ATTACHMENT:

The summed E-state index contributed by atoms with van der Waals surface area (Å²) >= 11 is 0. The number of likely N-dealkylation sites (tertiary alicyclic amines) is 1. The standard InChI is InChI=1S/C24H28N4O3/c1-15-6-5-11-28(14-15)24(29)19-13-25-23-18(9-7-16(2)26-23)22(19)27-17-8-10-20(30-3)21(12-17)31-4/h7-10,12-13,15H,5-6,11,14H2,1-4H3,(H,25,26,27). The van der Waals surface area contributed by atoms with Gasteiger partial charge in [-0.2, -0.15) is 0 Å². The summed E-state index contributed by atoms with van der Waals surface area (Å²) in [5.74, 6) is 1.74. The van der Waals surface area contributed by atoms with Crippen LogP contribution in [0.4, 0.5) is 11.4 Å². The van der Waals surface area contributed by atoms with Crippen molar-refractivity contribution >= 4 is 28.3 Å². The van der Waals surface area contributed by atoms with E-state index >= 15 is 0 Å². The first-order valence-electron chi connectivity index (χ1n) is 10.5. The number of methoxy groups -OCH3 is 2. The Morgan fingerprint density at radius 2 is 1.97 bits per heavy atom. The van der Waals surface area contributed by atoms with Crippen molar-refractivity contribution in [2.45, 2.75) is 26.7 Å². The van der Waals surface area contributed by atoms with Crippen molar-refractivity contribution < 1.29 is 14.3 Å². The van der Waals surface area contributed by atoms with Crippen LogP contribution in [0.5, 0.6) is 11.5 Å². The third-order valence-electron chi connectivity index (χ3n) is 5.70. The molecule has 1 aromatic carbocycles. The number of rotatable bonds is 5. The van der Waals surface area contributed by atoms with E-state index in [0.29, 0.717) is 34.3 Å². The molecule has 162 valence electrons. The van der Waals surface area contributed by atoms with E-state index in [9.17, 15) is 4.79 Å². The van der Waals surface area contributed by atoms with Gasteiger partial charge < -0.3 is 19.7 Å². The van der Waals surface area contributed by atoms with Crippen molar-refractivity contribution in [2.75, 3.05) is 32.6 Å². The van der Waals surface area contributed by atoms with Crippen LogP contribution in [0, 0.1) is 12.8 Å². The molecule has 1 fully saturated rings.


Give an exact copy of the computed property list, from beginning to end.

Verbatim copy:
The summed E-state index contributed by atoms with van der Waals surface area (Å²) >= 11 is 0. The number of likely N-dealkylation sites (tertiary alicyclic amines) is 1. The standard InChI is InChI=1S/C24H28N4O3/c1-15-6-5-11-28(14-15)24(29)19-13-25-23-18(9-7-16(2)26-23)22(19)27-17-8-10-20(30-3)21(12-17)31-4/h7-10,12-13,15H,5-6,11,14H2,1-4H3,(H,25,26,27). The van der Waals surface area contributed by atoms with Gasteiger partial charge in [-0.2, -0.15) is 0 Å². The summed E-state index contributed by atoms with van der Waals surface area (Å²) in [5.74, 6) is 1.74. The van der Waals surface area contributed by atoms with Crippen LogP contribution in [0.4, 0.5) is 11.4 Å². The van der Waals surface area contributed by atoms with Crippen molar-refractivity contribution >= 4 is 28.3 Å². The van der Waals surface area contributed by atoms with E-state index >= 15 is 0 Å². The first-order valence-electron chi connectivity index (χ1n) is 10.5. The number of methoxy groups -OCH3 is 2. The Morgan fingerprint density at radius 2 is 1.97 bits per heavy atom. The van der Waals surface area contributed by atoms with Crippen molar-refractivity contribution in [2.45, 2.75) is 26.7 Å². The van der Waals surface area contributed by atoms with Crippen molar-refractivity contribution < 1.29 is 14.3 Å². The van der Waals surface area contributed by atoms with Crippen LogP contribution in [0.5, 0.6) is 11.5 Å². The third-order valence-electron chi connectivity index (χ3n) is 5.70. The molecule has 1 aromatic carbocycles. The number of rotatable bonds is 5. The van der Waals surface area contributed by atoms with E-state index in [0.29, 0.717) is 34.3 Å². The molecule has 162 valence electrons. The van der Waals surface area contributed by atoms with E-state index in [9.17, 15) is 4.79 Å². The van der Waals surface area contributed by atoms with Gasteiger partial charge < -0.3 is 19.7 Å². The van der Waals surface area contributed by atoms with Crippen molar-refractivity contribution in [2.75, 3.05) is 32.6 Å². The van der Waals surface area contributed by atoms with Crippen LogP contribution in [0, 0.1) is 12.8 Å². The molecule has 1 fully saturated rings.